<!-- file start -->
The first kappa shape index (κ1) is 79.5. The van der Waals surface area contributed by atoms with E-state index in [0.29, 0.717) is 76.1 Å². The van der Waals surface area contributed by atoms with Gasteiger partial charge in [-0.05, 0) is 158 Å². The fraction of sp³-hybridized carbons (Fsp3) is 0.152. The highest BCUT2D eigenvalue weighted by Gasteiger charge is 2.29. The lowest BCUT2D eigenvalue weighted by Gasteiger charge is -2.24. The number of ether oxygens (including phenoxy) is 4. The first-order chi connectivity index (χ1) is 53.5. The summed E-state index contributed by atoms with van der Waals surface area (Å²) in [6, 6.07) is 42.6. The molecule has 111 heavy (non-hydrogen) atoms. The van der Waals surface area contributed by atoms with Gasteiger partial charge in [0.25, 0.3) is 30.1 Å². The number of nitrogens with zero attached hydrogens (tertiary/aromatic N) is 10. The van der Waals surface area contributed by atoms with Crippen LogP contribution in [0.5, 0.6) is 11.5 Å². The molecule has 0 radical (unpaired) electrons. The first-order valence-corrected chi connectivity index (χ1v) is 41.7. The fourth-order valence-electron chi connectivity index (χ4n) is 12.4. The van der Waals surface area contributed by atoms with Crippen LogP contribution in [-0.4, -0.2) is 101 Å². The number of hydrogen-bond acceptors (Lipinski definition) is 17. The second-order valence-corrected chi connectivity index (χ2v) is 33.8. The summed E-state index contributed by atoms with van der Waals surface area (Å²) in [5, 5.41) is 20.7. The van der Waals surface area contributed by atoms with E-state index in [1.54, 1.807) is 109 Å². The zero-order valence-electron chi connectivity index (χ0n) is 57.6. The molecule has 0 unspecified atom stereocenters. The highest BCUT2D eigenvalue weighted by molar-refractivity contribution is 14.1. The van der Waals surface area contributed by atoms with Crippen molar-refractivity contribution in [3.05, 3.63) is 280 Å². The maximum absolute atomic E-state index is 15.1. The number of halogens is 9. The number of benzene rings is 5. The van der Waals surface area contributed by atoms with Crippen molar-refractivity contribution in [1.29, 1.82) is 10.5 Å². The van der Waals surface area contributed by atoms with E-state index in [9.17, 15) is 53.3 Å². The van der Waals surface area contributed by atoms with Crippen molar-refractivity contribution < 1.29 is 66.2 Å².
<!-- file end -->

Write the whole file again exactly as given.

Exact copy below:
The first kappa shape index (κ1) is 79.5. The van der Waals surface area contributed by atoms with E-state index in [0.29, 0.717) is 76.1 Å². The van der Waals surface area contributed by atoms with Gasteiger partial charge in [-0.05, 0) is 158 Å². The fraction of sp³-hybridized carbons (Fsp3) is 0.152. The highest BCUT2D eigenvalue weighted by Gasteiger charge is 2.29. The lowest BCUT2D eigenvalue weighted by Gasteiger charge is -2.24. The number of ether oxygens (including phenoxy) is 4. The first-order chi connectivity index (χ1) is 53.5. The summed E-state index contributed by atoms with van der Waals surface area (Å²) in [6, 6.07) is 42.6. The molecule has 111 heavy (non-hydrogen) atoms. The van der Waals surface area contributed by atoms with Gasteiger partial charge in [0.25, 0.3) is 30.1 Å². The number of nitrogens with zero attached hydrogens (tertiary/aromatic N) is 10. The van der Waals surface area contributed by atoms with Crippen LogP contribution in [0.5, 0.6) is 11.5 Å². The molecule has 0 radical (unpaired) electrons. The first-order valence-corrected chi connectivity index (χ1v) is 41.7. The fourth-order valence-electron chi connectivity index (χ4n) is 12.4. The van der Waals surface area contributed by atoms with Crippen LogP contribution in [-0.4, -0.2) is 101 Å². The number of hydrogen-bond acceptors (Lipinski definition) is 17. The second-order valence-corrected chi connectivity index (χ2v) is 33.8. The summed E-state index contributed by atoms with van der Waals surface area (Å²) in [5, 5.41) is 20.7. The van der Waals surface area contributed by atoms with E-state index in [1.54, 1.807) is 109 Å². The zero-order valence-electron chi connectivity index (χ0n) is 57.6. The molecule has 0 unspecified atom stereocenters. The highest BCUT2D eigenvalue weighted by molar-refractivity contribution is 14.1. The van der Waals surface area contributed by atoms with Crippen molar-refractivity contribution in [3.05, 3.63) is 280 Å². The maximum absolute atomic E-state index is 15.1. The number of halogens is 9. The number of benzene rings is 5. The van der Waals surface area contributed by atoms with Crippen molar-refractivity contribution in [1.29, 1.82) is 10.5 Å². The van der Waals surface area contributed by atoms with E-state index in [9.17, 15) is 53.3 Å². The van der Waals surface area contributed by atoms with Crippen molar-refractivity contribution < 1.29 is 66.2 Å².